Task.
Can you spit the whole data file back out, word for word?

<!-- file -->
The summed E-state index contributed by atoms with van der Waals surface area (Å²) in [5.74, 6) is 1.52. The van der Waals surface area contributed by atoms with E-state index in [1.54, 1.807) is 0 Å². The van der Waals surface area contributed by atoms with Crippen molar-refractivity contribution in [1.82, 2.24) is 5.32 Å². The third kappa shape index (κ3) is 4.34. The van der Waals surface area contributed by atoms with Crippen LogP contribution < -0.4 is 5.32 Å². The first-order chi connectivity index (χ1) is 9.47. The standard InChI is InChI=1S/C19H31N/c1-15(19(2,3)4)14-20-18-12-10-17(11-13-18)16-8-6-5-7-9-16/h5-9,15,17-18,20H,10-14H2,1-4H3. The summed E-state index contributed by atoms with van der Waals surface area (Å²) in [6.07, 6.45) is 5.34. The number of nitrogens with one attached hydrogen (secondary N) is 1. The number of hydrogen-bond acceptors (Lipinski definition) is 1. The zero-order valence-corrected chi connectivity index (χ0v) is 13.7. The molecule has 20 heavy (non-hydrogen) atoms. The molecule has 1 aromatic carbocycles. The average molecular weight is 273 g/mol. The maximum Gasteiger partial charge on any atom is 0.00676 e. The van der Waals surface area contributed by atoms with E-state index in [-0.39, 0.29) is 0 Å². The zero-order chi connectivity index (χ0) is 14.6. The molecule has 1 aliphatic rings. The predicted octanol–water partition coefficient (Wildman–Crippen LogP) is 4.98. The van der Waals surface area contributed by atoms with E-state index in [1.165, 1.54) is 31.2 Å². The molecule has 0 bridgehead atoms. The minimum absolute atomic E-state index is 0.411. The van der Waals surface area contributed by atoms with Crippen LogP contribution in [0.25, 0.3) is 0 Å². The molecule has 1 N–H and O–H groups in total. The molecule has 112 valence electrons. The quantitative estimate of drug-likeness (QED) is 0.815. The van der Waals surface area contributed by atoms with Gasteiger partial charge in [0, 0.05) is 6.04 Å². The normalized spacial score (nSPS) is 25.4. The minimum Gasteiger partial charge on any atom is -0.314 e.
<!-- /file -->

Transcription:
The summed E-state index contributed by atoms with van der Waals surface area (Å²) in [5.74, 6) is 1.52. The van der Waals surface area contributed by atoms with E-state index in [1.54, 1.807) is 0 Å². The van der Waals surface area contributed by atoms with Crippen molar-refractivity contribution in [1.82, 2.24) is 5.32 Å². The third kappa shape index (κ3) is 4.34. The van der Waals surface area contributed by atoms with Crippen LogP contribution < -0.4 is 5.32 Å². The first-order chi connectivity index (χ1) is 9.47. The standard InChI is InChI=1S/C19H31N/c1-15(19(2,3)4)14-20-18-12-10-17(11-13-18)16-8-6-5-7-9-16/h5-9,15,17-18,20H,10-14H2,1-4H3. The summed E-state index contributed by atoms with van der Waals surface area (Å²) in [6.07, 6.45) is 5.34. The number of nitrogens with one attached hydrogen (secondary N) is 1. The number of hydrogen-bond acceptors (Lipinski definition) is 1. The zero-order valence-corrected chi connectivity index (χ0v) is 13.7. The molecule has 20 heavy (non-hydrogen) atoms. The molecule has 1 aromatic carbocycles. The average molecular weight is 273 g/mol. The maximum Gasteiger partial charge on any atom is 0.00676 e. The van der Waals surface area contributed by atoms with E-state index in [-0.39, 0.29) is 0 Å². The zero-order chi connectivity index (χ0) is 14.6. The molecule has 1 aliphatic rings. The predicted octanol–water partition coefficient (Wildman–Crippen LogP) is 4.98. The van der Waals surface area contributed by atoms with E-state index in [1.165, 1.54) is 31.2 Å². The molecule has 0 bridgehead atoms. The minimum absolute atomic E-state index is 0.411. The van der Waals surface area contributed by atoms with Crippen LogP contribution in [0.25, 0.3) is 0 Å². The molecule has 1 N–H and O–H groups in total. The molecule has 112 valence electrons. The quantitative estimate of drug-likeness (QED) is 0.815. The van der Waals surface area contributed by atoms with Gasteiger partial charge in [0, 0.05) is 6.04 Å². The normalized spacial score (nSPS) is 25.4. The minimum Gasteiger partial charge on any atom is -0.314 e.